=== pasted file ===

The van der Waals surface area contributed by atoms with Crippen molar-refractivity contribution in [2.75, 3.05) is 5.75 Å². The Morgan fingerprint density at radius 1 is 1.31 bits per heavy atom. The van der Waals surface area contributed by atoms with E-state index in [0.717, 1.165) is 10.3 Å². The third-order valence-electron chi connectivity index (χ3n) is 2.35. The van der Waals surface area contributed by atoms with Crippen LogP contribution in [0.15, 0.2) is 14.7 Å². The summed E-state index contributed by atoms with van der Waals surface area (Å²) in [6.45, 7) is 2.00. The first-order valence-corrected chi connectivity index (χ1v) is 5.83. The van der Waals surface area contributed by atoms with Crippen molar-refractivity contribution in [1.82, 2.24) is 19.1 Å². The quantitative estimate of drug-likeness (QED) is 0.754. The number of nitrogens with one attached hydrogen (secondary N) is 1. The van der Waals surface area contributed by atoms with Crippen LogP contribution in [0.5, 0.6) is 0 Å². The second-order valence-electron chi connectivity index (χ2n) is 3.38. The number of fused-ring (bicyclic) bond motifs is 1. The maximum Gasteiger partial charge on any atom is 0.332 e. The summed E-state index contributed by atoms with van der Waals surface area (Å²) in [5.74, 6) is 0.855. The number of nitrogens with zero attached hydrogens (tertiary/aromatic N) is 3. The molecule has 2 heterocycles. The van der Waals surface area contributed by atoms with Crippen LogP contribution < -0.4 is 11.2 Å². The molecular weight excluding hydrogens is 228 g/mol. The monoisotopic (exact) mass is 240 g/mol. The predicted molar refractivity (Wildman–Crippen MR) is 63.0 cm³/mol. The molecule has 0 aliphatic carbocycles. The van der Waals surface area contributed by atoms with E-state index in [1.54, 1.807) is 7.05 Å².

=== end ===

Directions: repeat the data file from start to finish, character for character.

The van der Waals surface area contributed by atoms with Crippen molar-refractivity contribution in [2.75, 3.05) is 5.75 Å². The Morgan fingerprint density at radius 1 is 1.31 bits per heavy atom. The van der Waals surface area contributed by atoms with E-state index in [0.717, 1.165) is 10.3 Å². The third-order valence-electron chi connectivity index (χ3n) is 2.35. The van der Waals surface area contributed by atoms with Crippen LogP contribution in [0.15, 0.2) is 14.7 Å². The summed E-state index contributed by atoms with van der Waals surface area (Å²) in [6.45, 7) is 2.00. The first-order valence-corrected chi connectivity index (χ1v) is 5.83. The van der Waals surface area contributed by atoms with Crippen molar-refractivity contribution in [1.82, 2.24) is 19.1 Å². The quantitative estimate of drug-likeness (QED) is 0.754. The number of nitrogens with one attached hydrogen (secondary N) is 1. The van der Waals surface area contributed by atoms with Crippen LogP contribution in [0.5, 0.6) is 0 Å². The second-order valence-electron chi connectivity index (χ2n) is 3.38. The number of fused-ring (bicyclic) bond motifs is 1. The maximum Gasteiger partial charge on any atom is 0.332 e. The summed E-state index contributed by atoms with van der Waals surface area (Å²) in [5.74, 6) is 0.855. The number of nitrogens with zero attached hydrogens (tertiary/aromatic N) is 3. The molecule has 2 heterocycles. The van der Waals surface area contributed by atoms with Crippen LogP contribution < -0.4 is 11.2 Å². The molecular weight excluding hydrogens is 228 g/mol. The monoisotopic (exact) mass is 240 g/mol. The predicted molar refractivity (Wildman–Crippen MR) is 63.0 cm³/mol. The molecule has 0 aliphatic carbocycles. The van der Waals surface area contributed by atoms with E-state index in [1.54, 1.807) is 7.05 Å².